Longest Jan 6 Jail Sentence Levied Thus Far Goes To… A Black Guy

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A 56-year-old black man was sentenced to five years and three months in prison Tuesday for his involvement in the Jan. 6 attack on the Capitol.

Mark Ponder, a resident of Washington D.C., and former constituent services coordinator for the D.C. city council, pleaded guilty in April to assaulting three police officers with poles. His sentence is tied for the longest jail sentence levied so far against those involved in the riot, which has often been dubbed as “white supremacist” by prominent Democrats and officials.

“The violent, deadly insurrection on the Capitol nine months ago, it was about white supremacy, in my opinion,” President Joe Biden said at an event in October of last year.

“These displays of white supremacy are not new,” Lecia Brooks, chief of staff for the Southern Poverty Law Center, said of the riot. “Now it’s just reached a fever pitch.”

FBI Director Christopher Wray told the Senate the attack was racially motivated.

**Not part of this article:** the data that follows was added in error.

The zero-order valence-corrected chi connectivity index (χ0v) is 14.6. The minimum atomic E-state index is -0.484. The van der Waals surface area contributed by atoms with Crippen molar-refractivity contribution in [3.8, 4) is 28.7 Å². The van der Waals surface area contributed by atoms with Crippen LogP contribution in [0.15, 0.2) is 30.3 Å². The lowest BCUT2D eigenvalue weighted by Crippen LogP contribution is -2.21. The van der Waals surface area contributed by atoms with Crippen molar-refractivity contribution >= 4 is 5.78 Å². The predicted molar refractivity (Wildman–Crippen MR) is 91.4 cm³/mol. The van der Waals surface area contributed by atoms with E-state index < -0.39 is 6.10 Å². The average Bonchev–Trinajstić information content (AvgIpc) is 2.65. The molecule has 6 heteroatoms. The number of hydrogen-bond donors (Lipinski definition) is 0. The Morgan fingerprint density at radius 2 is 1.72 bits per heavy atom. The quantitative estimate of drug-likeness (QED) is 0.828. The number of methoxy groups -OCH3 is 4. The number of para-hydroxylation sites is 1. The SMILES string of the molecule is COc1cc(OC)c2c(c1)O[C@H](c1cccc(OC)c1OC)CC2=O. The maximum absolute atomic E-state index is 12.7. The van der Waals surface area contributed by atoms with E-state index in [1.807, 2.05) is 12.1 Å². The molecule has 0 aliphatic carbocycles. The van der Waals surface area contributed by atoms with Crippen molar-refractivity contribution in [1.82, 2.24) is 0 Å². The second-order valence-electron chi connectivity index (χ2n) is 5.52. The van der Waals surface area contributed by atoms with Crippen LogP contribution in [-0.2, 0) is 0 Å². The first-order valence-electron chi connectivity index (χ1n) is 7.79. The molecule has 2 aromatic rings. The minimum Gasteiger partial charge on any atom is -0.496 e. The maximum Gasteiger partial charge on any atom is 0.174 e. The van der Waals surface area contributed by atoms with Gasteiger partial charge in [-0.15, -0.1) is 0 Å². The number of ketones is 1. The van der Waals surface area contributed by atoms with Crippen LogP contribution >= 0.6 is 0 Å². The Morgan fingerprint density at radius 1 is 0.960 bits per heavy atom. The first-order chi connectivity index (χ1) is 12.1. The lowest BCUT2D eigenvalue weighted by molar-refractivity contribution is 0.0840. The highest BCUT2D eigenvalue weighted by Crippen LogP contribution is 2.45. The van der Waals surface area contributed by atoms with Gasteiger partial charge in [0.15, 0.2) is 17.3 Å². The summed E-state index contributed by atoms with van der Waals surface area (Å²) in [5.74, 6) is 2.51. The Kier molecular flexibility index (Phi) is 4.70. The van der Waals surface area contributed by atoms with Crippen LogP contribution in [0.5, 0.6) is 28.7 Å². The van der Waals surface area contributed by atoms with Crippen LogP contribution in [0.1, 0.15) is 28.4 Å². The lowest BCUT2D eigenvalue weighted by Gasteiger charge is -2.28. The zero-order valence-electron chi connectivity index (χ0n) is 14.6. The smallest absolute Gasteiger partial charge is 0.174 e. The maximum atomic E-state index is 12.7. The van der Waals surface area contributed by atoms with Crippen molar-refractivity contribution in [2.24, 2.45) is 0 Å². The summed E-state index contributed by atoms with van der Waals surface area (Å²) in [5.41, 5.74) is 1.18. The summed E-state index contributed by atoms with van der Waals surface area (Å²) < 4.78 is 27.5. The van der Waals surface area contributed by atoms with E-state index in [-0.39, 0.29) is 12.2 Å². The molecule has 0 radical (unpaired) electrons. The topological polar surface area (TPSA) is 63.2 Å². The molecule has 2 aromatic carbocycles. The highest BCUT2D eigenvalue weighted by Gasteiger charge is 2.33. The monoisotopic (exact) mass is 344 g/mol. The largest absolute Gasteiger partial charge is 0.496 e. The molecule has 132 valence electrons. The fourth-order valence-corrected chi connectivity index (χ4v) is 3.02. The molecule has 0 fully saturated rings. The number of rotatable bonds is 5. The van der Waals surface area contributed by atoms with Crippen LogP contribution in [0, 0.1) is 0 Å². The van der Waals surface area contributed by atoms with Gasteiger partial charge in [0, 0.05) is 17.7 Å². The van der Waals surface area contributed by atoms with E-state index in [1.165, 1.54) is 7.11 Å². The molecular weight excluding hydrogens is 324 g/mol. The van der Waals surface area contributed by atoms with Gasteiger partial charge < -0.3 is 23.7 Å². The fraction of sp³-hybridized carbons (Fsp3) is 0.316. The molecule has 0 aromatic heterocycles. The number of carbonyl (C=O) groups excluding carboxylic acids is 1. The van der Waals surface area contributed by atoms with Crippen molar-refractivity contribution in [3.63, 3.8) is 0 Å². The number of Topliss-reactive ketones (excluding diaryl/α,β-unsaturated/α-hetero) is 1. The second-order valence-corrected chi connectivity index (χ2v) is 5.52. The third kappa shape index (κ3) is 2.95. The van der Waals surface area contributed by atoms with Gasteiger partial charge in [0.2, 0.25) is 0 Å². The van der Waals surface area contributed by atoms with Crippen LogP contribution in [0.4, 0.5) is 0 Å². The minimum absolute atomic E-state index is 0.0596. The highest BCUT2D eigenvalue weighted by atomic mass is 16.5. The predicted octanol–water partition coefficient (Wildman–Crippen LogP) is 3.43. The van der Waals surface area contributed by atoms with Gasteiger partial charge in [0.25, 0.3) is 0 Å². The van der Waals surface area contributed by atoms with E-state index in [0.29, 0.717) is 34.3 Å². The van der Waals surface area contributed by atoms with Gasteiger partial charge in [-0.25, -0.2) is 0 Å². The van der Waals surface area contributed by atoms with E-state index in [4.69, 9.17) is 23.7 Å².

“The attackers on Jan. 6 included a number … of what we would call militia violent extremism. And we have had some already arrested who we would put in the category of racially motivated violent extremism, white, as well,” Wray said, according to the Washington Post.

Ponder struck officers with a poll, before law enforcement tackled him to the ground. A voice can be heard on video of the incident saying, “You gonna have to kill me today. You gonna have to kill me.”

“When our country is being attacked with, like we are, we have a right to fight … that is what the Second Amendment was built on,” Ponder told law enforcement, according to his statement of offense.

“Ponder’s criminal conduct — arming himself during a riot, assaulting a police officer, re-arming himself after his first weapon broke, assaulting two additional police officers, encouraging the crowd to attack police, and returning to the Capitol after express instructions to leave—demonstrates a profound disrespect for the law generally,” Justice Department attorney Michael J. Romano wrote in Ponder’s sentencing memo.

“Unfortunately, he got caught up in the riotous atmosphere of the crowd and erroneously perceived the police as standing in the way of the crowd’s desire to protest the election results,” Ponder’s attorney Joseph R. Conte, said in a sentencing memo.

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